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Agni-3 to get a second chance in 2007
A K Dhar in New Delhi | December 28, 2006 13:53 IST
The maiden trial of Agni-III, which was to incorporate many advanced technologies conducted in July 2006 was a dismal failure as the missile crashed into sea just seconds after blast off from the Interim Test Range in Balasore in Orissa.
After undertaking a minute review of the causes of failure of the maiden test flight of Agni-III, DRDO has now planned a re-trial of missile any time during January or early February, defence ministry officials said.
For the defence scientists, Agni-III was not the only failure as Surface to Air Akash and Anti-Tank Nag missiles failed to keep deadlines for user trials and the Trishul missile, in which the DRDO saw potential of turning it into a multi-purpose interceptor, faced near closure.
The failure of the Agni-III was a major dampner to defence scientists as it came even as Pakistan went ahead with a series of successful missile tests of its clandestinely acquired Hatf, Gauri and Shaheen range of missiles in 2006.
It also marked a low point for the missile and defence scientists as it compounded delays and snags in the country's other strategic programmes in the year gone by. The country's much touted indigenous main battle tank Arjun remained to be certified for production by the main user army. As was the country's indigenous programme to develop the Light Combat Aircraft. The LCA christened Tejas is yet to be mounted with weapons, avionics and electronic measures, though its certification date nears.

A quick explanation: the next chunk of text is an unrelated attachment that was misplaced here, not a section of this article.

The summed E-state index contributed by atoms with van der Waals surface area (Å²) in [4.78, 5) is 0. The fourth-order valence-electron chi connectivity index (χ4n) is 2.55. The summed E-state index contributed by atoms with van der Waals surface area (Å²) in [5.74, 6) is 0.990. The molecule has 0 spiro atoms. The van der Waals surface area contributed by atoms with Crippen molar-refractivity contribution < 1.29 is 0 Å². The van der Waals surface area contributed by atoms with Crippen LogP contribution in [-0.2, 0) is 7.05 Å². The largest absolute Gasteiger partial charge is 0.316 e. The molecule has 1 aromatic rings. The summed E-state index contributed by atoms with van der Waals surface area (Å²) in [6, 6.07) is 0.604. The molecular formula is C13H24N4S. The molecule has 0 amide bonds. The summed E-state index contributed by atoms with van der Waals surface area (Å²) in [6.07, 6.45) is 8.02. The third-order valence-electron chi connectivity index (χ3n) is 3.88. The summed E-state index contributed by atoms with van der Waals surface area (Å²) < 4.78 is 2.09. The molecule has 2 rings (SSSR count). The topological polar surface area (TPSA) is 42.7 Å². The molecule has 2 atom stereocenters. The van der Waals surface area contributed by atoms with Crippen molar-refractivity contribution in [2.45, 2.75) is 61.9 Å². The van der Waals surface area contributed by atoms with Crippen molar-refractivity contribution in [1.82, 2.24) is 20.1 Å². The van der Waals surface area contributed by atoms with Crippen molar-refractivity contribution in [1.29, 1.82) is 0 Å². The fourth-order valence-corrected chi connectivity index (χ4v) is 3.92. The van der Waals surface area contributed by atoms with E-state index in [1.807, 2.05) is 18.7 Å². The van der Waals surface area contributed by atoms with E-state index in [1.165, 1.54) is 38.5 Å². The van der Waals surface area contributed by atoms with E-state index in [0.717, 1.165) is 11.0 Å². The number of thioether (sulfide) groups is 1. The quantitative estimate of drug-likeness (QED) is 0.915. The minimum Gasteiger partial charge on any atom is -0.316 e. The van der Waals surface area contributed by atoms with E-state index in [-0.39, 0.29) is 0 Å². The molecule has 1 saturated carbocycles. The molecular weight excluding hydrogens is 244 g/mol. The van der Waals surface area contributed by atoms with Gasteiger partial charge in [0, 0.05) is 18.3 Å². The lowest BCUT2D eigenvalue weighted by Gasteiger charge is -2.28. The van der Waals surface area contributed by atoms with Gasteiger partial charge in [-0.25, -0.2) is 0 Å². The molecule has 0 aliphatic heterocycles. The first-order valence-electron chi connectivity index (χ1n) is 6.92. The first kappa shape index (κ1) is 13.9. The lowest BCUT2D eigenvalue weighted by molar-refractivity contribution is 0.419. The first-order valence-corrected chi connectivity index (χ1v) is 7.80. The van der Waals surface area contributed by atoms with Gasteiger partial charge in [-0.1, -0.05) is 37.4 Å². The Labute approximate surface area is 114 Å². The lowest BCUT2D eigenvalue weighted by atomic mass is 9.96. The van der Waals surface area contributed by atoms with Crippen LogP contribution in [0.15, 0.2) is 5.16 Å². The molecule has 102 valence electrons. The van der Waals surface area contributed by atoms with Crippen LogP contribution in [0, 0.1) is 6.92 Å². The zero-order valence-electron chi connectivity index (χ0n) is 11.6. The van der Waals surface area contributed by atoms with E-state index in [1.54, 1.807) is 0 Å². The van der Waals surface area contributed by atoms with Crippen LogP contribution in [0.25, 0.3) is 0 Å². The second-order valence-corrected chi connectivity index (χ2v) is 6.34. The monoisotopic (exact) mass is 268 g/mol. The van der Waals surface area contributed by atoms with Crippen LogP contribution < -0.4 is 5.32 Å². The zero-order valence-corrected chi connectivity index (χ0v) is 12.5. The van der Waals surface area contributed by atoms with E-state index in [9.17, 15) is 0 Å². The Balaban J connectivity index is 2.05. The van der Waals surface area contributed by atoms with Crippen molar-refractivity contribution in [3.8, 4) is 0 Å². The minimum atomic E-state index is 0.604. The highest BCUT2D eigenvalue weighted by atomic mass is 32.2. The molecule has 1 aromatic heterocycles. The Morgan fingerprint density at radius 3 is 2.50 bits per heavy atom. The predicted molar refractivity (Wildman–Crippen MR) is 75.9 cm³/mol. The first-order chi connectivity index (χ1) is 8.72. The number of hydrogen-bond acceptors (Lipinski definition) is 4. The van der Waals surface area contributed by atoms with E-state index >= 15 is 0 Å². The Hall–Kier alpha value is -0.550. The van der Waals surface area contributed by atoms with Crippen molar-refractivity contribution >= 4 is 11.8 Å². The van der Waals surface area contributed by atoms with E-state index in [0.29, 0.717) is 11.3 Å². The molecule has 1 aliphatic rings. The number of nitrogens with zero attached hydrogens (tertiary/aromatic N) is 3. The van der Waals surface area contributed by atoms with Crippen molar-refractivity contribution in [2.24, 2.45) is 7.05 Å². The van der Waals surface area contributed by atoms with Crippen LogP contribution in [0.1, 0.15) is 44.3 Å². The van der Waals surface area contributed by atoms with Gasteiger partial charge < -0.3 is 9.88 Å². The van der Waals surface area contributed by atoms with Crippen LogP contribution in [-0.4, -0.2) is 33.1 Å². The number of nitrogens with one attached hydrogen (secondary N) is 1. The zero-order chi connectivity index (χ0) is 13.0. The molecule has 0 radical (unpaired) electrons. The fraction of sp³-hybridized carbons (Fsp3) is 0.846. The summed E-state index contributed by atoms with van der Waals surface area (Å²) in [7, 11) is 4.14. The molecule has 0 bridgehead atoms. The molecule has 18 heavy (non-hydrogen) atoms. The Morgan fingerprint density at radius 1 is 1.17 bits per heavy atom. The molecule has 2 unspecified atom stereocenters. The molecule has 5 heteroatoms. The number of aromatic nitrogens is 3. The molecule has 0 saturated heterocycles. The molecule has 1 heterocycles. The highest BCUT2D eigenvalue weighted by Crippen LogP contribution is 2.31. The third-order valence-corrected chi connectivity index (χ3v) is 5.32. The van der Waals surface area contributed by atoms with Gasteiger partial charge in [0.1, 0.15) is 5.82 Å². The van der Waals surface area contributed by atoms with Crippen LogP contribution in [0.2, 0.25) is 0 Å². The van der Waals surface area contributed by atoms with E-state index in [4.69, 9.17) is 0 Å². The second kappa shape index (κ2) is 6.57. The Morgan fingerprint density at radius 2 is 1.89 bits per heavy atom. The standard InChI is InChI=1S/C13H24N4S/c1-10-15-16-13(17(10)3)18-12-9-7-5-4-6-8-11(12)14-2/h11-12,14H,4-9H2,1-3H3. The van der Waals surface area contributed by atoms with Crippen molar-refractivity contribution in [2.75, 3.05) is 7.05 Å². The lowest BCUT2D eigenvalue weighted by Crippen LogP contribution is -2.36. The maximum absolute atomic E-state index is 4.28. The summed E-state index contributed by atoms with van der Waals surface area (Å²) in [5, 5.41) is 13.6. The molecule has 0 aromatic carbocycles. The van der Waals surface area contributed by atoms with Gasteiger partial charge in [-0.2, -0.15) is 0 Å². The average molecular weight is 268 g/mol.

Unable to develop, the nation's first ever aero-engine to power the LCA on its own, the DRDO scientists now are seeking foreign collaboration to develop the Kaveri engine. Plagued by cost and time over-runs, the DRDO sought and got a yearlong extension for the country's Integrated Guided Missile Programme as it wanted more time for user and flight trials of its surface to air Akash missiles and anti-tank Nag missile.
DRDO scientists continue to blame technology denial for the setbacks in the missile and other strategic programmes, but with the passage of the Indo-US nuclear deal by American Congress, they are hopeful that it would pave the way for transfer of frontier technology to India.
Though the strategic weapons programme had a setback, the modernisation drive in the three services continued in full flow. The navy acquired its three frontline stealth frigates and followed this up by ordering three more from Russia. Naval constructors also broke the ice by cutting steel to pave the way for work to begin on construction of country's indegenious aircraft carrier as well as reopen submarine building lines in Mazagoan docks to commence assembling of French acquired Scorpene hunter-killer submarines.